Project description:Interferon (IFN)-induced Janus kinase (Jak)/signal transducer and activator of transcription (Stat) pathway is important in controlling immune responses and is negatively response-regulated by the suppressor of cytokine signaling (SOCS) proteins. However, several viruses have developed various strategies to inhibit this pathway to circumvent the anti-viral immunity of the host. The infectious spleen and kidney necrosis virus (ISKNV) is the type species of the genus Megalocytivirus in the family Iridoviridae and a causative agent of epizootics in fish. ISKNV ORF103R encodes a predicted viral SOCS (vSOCS) with high homology to the vertebrate SOCS1, but lacks a SOCS-box domain. Interestingly, vSOCS only exists in the genus Megalocytivirus. ISKNV-vSOCS can block the IFN-?-induced Jak/Stat pathway in HepG2 cells. Over-expression of ISKNV-vSOCS inhibited the activities of IFN-stimulated response element (ISRE) promoter; however, the inhibitions by ISKNV-vSOCS were dose-dependent. ISKNV-vSOCS interacted with Jak1 protein and inhibited its tyrosine kinase activity in vitro. ISKNV-vSOCS also impaired the phosphorylation of Stat1 and Stat3 proteins and suppressed their activations. The point mutations (F18D, S66A, S85A, and R64K) of ISKNV-vSOCS significantly impaired the inhibition of IFN-?-induced ISRE-promoter activation. In conclusion, vSOCS inhibits IFN-?-induced Stat1/Stat3 signaling, suggesting that Megalocytivirus has developed a novel strategy to evade IFN anti-viral immunity via vSOCS protein.
Project description:Cushing's disease is caused by pituitary corticotroph adenoma, and the pathogenesis of it has remained obscure. Here, we showed that cold inducible RNA binding protein (CIRP) was markedly elevated in corticotroph tumors. Forced overexpression of CIRP in murine AtT20 pituitary corticotroph cell line increased corticotroph precursor hormone proopiomelanocortin (POMC) transcription, ACTH secretion and cellular proliferation. In vivo, CIRP overexpression promotes murine corticotroph tumor growth and enhances ACTH production. Mechanistically, we show that CIRP could promote AtT20 cells proliferation by inducing cyclinD1 and decreasing p27 expression via Erk1/2 signaling pathway. Clinically, CIRP overexpression is significantly correlated with Cushing's disease recurrence. CIRP appears to play a critical tumorigenesis function in Cushing's disease and its expression might be a useful biomarker for tumor recurrence.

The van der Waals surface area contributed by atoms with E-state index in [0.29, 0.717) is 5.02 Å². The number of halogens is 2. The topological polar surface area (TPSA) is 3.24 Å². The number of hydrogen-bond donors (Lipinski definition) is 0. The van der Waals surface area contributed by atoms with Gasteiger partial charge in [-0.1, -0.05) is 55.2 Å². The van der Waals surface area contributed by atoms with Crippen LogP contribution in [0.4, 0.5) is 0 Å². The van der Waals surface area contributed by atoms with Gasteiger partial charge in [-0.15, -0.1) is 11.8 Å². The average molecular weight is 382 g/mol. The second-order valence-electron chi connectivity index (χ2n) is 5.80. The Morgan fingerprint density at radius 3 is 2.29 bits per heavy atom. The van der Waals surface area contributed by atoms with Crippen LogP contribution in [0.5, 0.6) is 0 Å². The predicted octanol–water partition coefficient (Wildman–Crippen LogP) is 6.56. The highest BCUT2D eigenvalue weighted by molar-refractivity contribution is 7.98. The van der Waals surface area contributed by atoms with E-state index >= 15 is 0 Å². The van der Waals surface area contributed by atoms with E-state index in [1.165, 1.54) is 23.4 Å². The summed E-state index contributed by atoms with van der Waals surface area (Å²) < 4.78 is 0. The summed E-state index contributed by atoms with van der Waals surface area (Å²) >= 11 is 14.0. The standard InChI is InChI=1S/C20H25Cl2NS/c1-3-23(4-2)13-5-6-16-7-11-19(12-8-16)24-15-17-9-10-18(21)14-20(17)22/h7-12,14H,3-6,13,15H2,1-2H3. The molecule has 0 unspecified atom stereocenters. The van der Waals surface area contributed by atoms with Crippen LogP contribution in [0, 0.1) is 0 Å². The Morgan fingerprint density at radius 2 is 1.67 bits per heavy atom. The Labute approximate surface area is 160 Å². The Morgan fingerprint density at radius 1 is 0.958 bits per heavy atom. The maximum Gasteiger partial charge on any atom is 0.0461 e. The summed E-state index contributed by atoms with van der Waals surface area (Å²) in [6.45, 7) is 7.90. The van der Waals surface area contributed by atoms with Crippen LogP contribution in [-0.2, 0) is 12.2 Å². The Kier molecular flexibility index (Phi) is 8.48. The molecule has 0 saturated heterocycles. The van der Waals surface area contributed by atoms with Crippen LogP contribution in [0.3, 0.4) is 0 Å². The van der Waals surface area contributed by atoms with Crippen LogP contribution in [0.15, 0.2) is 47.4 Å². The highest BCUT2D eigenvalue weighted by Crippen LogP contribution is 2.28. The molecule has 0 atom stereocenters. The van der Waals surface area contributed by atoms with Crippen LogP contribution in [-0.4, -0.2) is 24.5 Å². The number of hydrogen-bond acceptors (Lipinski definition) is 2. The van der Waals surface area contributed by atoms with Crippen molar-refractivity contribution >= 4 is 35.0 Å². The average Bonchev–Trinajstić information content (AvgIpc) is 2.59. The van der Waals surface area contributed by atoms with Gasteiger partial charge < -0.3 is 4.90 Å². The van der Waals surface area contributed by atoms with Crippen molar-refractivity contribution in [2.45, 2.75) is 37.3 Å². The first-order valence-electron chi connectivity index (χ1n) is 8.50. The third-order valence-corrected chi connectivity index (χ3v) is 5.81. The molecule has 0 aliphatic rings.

Project description:Abstract Cushing Disease (CD) is a life-threatening condition with suboptimal medical treatment. To identify drugs that not only inhibit ACTH secretion to attain eucortisolemia but also inhibit tumor growth, we conducted a high throughput screen employing a novel “gain of signal” ACTH AlphaLISA assay. From a kinase inhibitor library containing 430 compounds, we identified the dual PI3K/HDAC inhibitor, CUDC-907, as a potent inhibitor of both in vitro and in vivo corticotroph tumor ACTH secretion and growth. By stepwise comparison of CUDC-907 with mono-functional PI3K and HDAC inhibitors, we demonstrated that CUDC-907 exerts its inhibitory effect on ACTH secretion primarily through its inhibition of HDAC activity at the POMC transcriptional level; while PI3K-mediated inhibition of corticotroph cell viability further contributes to reduced ACTH secretion. We also used RNA-seq to characterize the global transcriptiome changes associated with CUDC-907 treatment. Hierarchical clustering showed that 1432 differentially expressed genes (DEGs, p?0.05 and fold-change?1.5) were altered by CUDC-907 treatment in comparison to the vehicle-treated control cells. Gene ontology (GO) analysis of 456 downregulated and 976 upregulated DEGs revealed that the most enriched biological processes were cholesterol biosynthesis (GO:0006695, p=1.977e-17) and the type I interferon signaling pathway (GO: 0060337, p=4.928e-7) respectively. Further analysis demonstrated downregulation of the membrane-bound transcription factor sterol regulatory element binding proteins (SREBPs). Downregulation of SREBP-2 by CUDC-907 as well as the several other target enzymes in the cholesterol biosynthesis and uptake pathway including IDI2, NSDHL, MVD, and HMGCR, was confirmed by real-time PCR. To further characterize a role for SREBP-2 in regulation of corticotroph tumor ACTH secretion and proliferation, we employed siRNA targeting endogenous SREBP-2 (SREBP-2 mRNA, Control vs. siRNA 1±0.03 vs. 0.6±0.08, p<0.05), and demonstrated that knockdown of SREBP-2 not only inhibited POMC mRNA expression (POMC mRNA, 1±0.03 vs. 0.7±0.01, p<0.01), and ACTH secretion (ACTH (ng/mL) 29±0.4 vs. 23±0.3, p<0.005), but also suppressed cell proliferation (Relative Proliferation Rate, 1±0.01 vs. 0.7±0.01, p<0.005). This was further confirmed by overexpression of cleaved mature SREBP-2, which led to increased POMC expression and cell proliferation. We demonstrate for the first time the role of the SREBP-mediated cholesterol biosynthesis pathway in regulation of corticotroph tumor POMC regulation and growth. Our studies identify SREBP and cholesterol biosynthesis as a therapeutic target in CD.